Israel wants jailed nuke whistleblower to keep mum
04 Jan 2004 19:34 / Reuters
JERUSALEM (Reuters) - Israel is worried a nuclear whistleblower winding up an 18-year prison sentence has more secrets to tell, and may make his freedom conditional on his silence, security sources said on Sunday.
They said Mordechai Vanunu, who in 1986 went public with details of his work at Israel's main atomic reactor, could be barred from leaving the country when he is released on April 21, under emergency laws reserved for cases of national security.
"Vanunu dealt an enormous blow to the country, and we believe he has more in store," a Israeli security source said. "There is no double-jeopardy proviso when it comes to treason."
The Jewish state is still sore from a tell-all interview Vanunu, now 49, gave Britain's Sunday Times in October 1986 on the Dimona reactor where he had worked as a mid-level technician for eight years. He was to receive an undisclosed fee but was abducted by Mossad before payment could be made, the paper said.
Vanunu's revelations, and some 60 accompanying photographs, led independent experts to conclude Israel has between 100 and 200 nuclear warheads -- an embarrassment given Israel's policy of ambiguity regarding its non-conventional capabilities.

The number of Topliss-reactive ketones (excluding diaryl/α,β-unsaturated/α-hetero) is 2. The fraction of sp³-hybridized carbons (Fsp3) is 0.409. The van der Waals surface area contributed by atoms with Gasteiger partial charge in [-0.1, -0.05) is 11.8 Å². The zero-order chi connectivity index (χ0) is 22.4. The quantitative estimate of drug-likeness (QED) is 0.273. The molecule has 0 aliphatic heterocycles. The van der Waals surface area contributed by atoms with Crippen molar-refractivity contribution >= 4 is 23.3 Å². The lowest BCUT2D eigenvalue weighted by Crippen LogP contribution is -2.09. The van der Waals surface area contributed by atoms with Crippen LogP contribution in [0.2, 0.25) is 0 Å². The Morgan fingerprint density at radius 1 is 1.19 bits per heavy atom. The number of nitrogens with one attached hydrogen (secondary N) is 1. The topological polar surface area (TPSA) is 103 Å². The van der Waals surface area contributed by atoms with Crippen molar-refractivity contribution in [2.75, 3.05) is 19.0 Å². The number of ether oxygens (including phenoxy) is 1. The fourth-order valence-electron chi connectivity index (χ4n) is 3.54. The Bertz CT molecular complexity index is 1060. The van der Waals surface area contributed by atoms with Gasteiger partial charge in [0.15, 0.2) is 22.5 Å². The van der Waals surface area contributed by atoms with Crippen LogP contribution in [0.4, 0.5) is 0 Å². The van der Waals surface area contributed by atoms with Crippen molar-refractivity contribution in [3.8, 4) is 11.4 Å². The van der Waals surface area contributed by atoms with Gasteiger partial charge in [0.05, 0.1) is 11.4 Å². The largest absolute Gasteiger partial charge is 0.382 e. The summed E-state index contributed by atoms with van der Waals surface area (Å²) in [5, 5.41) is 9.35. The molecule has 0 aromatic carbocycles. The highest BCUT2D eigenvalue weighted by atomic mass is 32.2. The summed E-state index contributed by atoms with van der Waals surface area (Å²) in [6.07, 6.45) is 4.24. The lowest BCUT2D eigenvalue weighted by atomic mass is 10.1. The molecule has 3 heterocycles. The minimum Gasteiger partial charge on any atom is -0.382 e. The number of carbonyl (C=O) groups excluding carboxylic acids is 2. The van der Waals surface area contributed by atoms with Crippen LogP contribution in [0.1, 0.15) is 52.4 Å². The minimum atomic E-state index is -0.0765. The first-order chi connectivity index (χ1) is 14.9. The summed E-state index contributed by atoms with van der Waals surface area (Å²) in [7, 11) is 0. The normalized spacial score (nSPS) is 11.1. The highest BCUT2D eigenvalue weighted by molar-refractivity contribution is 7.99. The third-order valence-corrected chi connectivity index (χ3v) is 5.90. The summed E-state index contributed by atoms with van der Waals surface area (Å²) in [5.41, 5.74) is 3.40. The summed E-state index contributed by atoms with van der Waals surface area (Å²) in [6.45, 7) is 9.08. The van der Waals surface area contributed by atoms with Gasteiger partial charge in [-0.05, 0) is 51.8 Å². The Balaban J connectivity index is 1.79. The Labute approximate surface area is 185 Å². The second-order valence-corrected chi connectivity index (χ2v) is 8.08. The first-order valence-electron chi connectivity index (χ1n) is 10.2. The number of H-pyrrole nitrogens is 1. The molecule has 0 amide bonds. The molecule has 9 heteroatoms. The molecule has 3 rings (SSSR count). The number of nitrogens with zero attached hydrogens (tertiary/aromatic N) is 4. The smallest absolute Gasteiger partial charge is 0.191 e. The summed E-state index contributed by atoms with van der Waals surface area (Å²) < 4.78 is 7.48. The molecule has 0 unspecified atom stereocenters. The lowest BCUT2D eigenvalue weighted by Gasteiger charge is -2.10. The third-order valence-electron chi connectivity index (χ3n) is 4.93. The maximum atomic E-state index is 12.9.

Absent from the expose were the names of Vanunu's former colleagues at Dimona. Security sources say these are among sensitive data he could still publish abroad after his release.
In Israel, any public statement Vanunu makes would be subject to military censors who have kept a tight lid on the case since he was spirited back and tried behind closed doors.
Vanunu's lawyer was not available for comment. But Vanunu, who dabbled in pro-Palestinian politics and became a Christian after quitting Dimona in 1985, apparently feels no remorse.
"The secrets collapsed without any bombs, without killing anyone. That was the great power of a non-violent act," the U.S. Campaign to Free Mordechai Vanunu web site quotes him as saying.
Newsweek, in a report to be published on Monday, said Vanunu last year refused to sign a non-disclosure pledge offered by an Israeli official in exchange for the promise of early release.
"He believes in freedom of speech," Mary Eoloff, an American peace activist who legally adopted Vanunu with her husband in a failed attempt to get him U.S. citizenship, told the magazine.